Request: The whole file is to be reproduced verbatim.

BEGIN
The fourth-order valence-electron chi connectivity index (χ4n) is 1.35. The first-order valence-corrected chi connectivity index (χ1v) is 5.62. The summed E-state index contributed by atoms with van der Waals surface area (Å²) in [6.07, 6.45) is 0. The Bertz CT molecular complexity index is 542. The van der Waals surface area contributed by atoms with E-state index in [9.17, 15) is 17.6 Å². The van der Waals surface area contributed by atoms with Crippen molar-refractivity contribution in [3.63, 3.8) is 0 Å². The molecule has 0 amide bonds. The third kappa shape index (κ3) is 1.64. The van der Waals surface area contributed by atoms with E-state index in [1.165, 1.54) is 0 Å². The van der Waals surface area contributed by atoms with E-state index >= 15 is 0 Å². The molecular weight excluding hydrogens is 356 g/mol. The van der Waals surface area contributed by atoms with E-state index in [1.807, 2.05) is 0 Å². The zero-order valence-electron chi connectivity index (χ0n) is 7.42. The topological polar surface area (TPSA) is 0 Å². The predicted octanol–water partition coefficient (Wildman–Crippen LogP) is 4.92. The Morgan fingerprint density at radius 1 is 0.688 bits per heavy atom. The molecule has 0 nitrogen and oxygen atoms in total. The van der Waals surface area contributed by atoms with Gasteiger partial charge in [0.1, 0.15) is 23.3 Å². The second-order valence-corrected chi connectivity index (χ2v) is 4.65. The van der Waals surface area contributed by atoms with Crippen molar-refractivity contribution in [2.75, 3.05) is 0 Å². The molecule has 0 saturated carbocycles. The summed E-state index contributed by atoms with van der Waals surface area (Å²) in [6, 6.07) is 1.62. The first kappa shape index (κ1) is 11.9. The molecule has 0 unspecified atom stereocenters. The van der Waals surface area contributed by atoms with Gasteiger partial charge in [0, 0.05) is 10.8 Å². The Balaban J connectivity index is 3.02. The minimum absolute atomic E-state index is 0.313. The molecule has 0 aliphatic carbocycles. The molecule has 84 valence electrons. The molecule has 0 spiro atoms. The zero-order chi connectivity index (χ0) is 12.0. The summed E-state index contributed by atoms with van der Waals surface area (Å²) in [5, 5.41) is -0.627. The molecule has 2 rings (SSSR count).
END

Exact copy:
The fourth-order valence-electron chi connectivity index (χ4n) is 1.35. The first-order valence-corrected chi connectivity index (χ1v) is 5.62. The summed E-state index contributed by atoms with van der Waals surface area (Å²) in [6.07, 6.45) is 0. The Bertz CT molecular complexity index is 542. The van der Waals surface area contributed by atoms with E-state index in [9.17, 15) is 17.6 Å². The van der Waals surface area contributed by atoms with Crippen molar-refractivity contribution in [3.63, 3.8) is 0 Å². The molecule has 0 amide bonds. The third kappa shape index (κ3) is 1.64. The van der Waals surface area contributed by atoms with E-state index in [1.165, 1.54) is 0 Å². The van der Waals surface area contributed by atoms with E-state index >= 15 is 0 Å². The molecular weight excluding hydrogens is 356 g/mol. The van der Waals surface area contributed by atoms with E-state index in [1.807, 2.05) is 0 Å². The zero-order valence-electron chi connectivity index (χ0n) is 7.42. The topological polar surface area (TPSA) is 0 Å². The predicted octanol–water partition coefficient (Wildman–Crippen LogP) is 4.92. The Morgan fingerprint density at radius 1 is 0.688 bits per heavy atom. The molecule has 0 nitrogen and oxygen atoms in total. The van der Waals surface area contributed by atoms with Gasteiger partial charge in [0.1, 0.15) is 23.3 Å². The second-order valence-corrected chi connectivity index (χ2v) is 4.65. The van der Waals surface area contributed by atoms with Crippen molar-refractivity contribution in [2.75, 3.05) is 0 Å². The molecule has 0 saturated carbocycles. The summed E-state index contributed by atoms with van der Waals surface area (Å²) in [6, 6.07) is 1.62. The first kappa shape index (κ1) is 11.9. The molecule has 0 unspecified atom stereocenters. The van der Waals surface area contributed by atoms with Gasteiger partial charge in [0, 0.05) is 10.8 Å². The Balaban J connectivity index is 3.02. The minimum absolute atomic E-state index is 0.313. The molecule has 0 aliphatic carbocycles. The molecule has 84 valence electrons. The molecule has 0 spiro atoms. The zero-order chi connectivity index (χ0) is 12.0. The summed E-state index contributed by atoms with van der Waals surface area (Å²) in [5, 5.41) is -0.627. The molecule has 2 rings (SSSR count).